Snapping out of this scatological reverie and back into the grander narratives provided by the competition between these proxy national armies, one is forced to consider the grim politics of the regime Russia is ostensibly representing. Far be it for a humble football blog to cast judgement on the geopolitical machinations of former superpowers, but when those actions are enough to prompt US senators to request that Russia’s football team be booted out of the tournament, it is all one can do to suppress a desire to see the Yanks get their hypocritical butts kicked in a potential Round Two grudge match. (For the more imaginative enthusiasts of this sort of thing, it is even conceivable that Russia’s group match with Belgium – home to the EU – provides a kind of ersatz battle between militaristic “hard” power and the “soft” power of the European Union’s economic hegemony.)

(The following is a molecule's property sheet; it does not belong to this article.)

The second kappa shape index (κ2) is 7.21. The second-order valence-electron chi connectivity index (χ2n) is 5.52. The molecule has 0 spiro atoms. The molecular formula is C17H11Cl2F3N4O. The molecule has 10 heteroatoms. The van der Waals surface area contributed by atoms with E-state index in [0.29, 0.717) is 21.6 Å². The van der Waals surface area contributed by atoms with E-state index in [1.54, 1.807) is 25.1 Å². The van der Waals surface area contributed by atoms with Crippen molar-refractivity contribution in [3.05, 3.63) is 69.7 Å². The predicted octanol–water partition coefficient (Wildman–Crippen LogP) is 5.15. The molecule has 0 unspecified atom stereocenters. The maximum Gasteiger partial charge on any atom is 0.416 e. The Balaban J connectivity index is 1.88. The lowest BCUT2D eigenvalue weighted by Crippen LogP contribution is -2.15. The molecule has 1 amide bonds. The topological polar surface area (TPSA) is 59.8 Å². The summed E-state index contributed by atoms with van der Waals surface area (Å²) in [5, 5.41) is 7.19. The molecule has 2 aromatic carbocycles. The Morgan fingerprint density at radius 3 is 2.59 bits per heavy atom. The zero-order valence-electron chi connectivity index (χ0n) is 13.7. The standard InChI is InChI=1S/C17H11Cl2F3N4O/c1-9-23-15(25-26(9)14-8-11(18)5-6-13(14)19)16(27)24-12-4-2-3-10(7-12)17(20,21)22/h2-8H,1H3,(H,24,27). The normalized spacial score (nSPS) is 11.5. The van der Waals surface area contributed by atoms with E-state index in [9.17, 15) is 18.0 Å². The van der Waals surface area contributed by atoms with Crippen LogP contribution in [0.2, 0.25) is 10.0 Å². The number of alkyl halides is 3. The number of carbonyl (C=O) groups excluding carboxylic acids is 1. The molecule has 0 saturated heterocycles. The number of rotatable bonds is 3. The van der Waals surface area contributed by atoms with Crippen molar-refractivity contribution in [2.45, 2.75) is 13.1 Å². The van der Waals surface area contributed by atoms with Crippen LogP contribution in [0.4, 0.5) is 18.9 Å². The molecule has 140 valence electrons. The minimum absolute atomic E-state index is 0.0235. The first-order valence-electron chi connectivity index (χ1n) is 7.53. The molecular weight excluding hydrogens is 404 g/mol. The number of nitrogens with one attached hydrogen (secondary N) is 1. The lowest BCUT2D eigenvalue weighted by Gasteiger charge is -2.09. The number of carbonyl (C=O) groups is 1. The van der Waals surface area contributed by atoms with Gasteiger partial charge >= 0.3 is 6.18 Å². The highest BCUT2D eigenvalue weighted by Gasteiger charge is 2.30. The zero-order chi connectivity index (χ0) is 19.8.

Given Fabio Capello’s propensity for building well-drilled defences and grinding out wins, such idle diversions might be the most reliable way of gleaning any enjoyment out of Russia’s matches this year. Dick Advocaat took a talented team to the 2012 European Championships, but, with the arguable exception of CSKA Moscow midfielder Alan Dzagoev, they failed to impress and crashed out after a defeat to unfancied Greece and a draw with their Polish hosts marred by some of the most foreseeable off-pitch violence in recent history. Ever the disciplinarian, Capello apparently does not particularly favour the occasionally hot-headed Dzagoev, and will pin many of his hopes for goals on Dynamo Moscow’s Alexander Kokorin. Make no mistake, though, Russia’s emphasis is on not conceding, and the imaginative, Arshavin-starring side of 2008 that had many reminiscing over the great Soviet teams is very much a thing of the past.